My friend, Larry, pined over the purchase of a new kayak for more than two years. We spoke about it every Wednesday evening. One night he’d rationalize it by telling himself he deserved it. We’d make mental lists of all the other things his neighbors had and he didn’t. We listed expensive things like metal flake bass fishing boats, RVs, paved driveways and Harley Da- vidson motorcycles. A new boat is only a fraction of the cost of those items.
Other weeks we’d swing the decision-making pendulum far off in the other direction. We divided the cost of the purchase by the actual number of hours he’d paddle. I don’t recommend this approach unless you plan on amortizing the purchase over a great number of years. For example, a $3,000 kayak, canoe or board used for a couple of hours most Wednesday nights at club paddles for the better part of four summer months per year works out to be about $125 per hour. Yikes. However, keep the boat 10 years and now you’re down to only $12.50 per hour. Seems reasonable, doesn’t it? Cheaper than a movie.
One night I reminded Larry of an article that appeared in Adventure Kayak magazine. In it, writer Alex Matthews compared the rate of inflation to that of canoe and kayak depreciation. Matthews argued a well kept popular model would be worth the same amount in 10 years as you pay for it today. Keep it longer and you’ll make money when you go to sell it. This handy math makes 10 years in the boat of your dreams virtually free, if not profitable. Unless, of course, you think of the opportunity cost of not investing the money into dividend-paying blue chip stock. We decided retirement without a life enjoyed along the way isn’t the goal.
Larry is a pharmacist. His wife is also a pharmacist. They live modestly. They drive boring vehicles and have a small mortgage left on a starter home in a small town. It’s not really about the money.
Buyer's remorse is a sensation of regret after a big purchase. It’s that tiny, relentless voice that says, “You shouldn't have bought that,” or “You should have used that money for the repairs to the deck,” or “You should have bought the other kayak instead.” I’ve never had symptoms of anxiety, nausea and sweaty palms or regrets of any kind after purchasing paddling gear so long as I’ve done the research.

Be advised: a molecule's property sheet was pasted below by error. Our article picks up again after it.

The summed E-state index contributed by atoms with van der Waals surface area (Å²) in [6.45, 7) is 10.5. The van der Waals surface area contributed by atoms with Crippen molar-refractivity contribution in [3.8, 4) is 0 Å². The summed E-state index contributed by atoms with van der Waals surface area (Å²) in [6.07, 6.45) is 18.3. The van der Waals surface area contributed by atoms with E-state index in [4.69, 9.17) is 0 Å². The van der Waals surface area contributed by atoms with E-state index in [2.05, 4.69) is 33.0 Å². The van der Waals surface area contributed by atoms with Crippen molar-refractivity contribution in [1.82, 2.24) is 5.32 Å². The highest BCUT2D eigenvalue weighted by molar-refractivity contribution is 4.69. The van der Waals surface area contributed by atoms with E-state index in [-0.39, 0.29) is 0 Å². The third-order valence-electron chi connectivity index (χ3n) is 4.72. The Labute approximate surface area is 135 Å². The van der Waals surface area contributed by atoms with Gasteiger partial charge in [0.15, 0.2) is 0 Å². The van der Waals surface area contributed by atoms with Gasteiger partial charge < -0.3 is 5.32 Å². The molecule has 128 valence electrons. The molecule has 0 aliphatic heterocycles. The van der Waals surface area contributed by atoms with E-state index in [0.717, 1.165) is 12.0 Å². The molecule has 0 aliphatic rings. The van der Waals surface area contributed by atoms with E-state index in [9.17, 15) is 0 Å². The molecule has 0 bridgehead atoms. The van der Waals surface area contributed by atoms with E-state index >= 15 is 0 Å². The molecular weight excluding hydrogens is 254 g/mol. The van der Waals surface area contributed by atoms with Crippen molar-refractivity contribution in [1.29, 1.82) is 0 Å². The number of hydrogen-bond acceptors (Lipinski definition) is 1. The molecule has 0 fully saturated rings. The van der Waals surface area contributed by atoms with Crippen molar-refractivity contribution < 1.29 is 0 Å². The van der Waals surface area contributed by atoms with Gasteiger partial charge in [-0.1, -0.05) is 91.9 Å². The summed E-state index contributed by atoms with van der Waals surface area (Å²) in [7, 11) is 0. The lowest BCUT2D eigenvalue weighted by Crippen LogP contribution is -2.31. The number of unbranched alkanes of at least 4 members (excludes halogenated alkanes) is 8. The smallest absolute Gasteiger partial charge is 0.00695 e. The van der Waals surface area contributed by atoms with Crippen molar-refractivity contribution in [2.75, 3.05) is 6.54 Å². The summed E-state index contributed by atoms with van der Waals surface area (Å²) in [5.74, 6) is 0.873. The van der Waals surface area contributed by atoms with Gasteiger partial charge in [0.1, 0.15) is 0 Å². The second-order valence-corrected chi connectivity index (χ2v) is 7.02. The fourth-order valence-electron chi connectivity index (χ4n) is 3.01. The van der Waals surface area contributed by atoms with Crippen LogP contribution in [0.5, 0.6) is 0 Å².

Larry, on the other hand, had done too much research. He suffered the overly prudent condition know as paralysis by analysis. He weighed the pros and cons, memorized the specifications and test paddled everything. He waited two full production cycles and dog-eared two annual editions of our Paddling Buyer's Guide to be sure nothing better was released. All his analysis was paralyzing him from making a decision.
One morning this fall I received the following text message: “I pulled the trigger. I had to stop thinking about it. It was consuming me. I was no longer present with my family.”
Larry finally bought himself a new kayak and did so for the sake of his family. I jotted that reason down for future use. I then messaged him back to see what he’d decided upon.
You know what he bought? He ordered the very same model he first considered two years before. He specced it out in the most expensive material lay-up complete with all the bells and whistles. Two weeks later I bought one too. Except I didn’t do it for my family. I did it for my friend, Larry. After all, he’s going to need someone on Wednesday nights to help justify his purchase.
Scott MacGregor is the founder and publisher of Rapid Media. Larry's wife insists she loves her 2008 Mazda 6.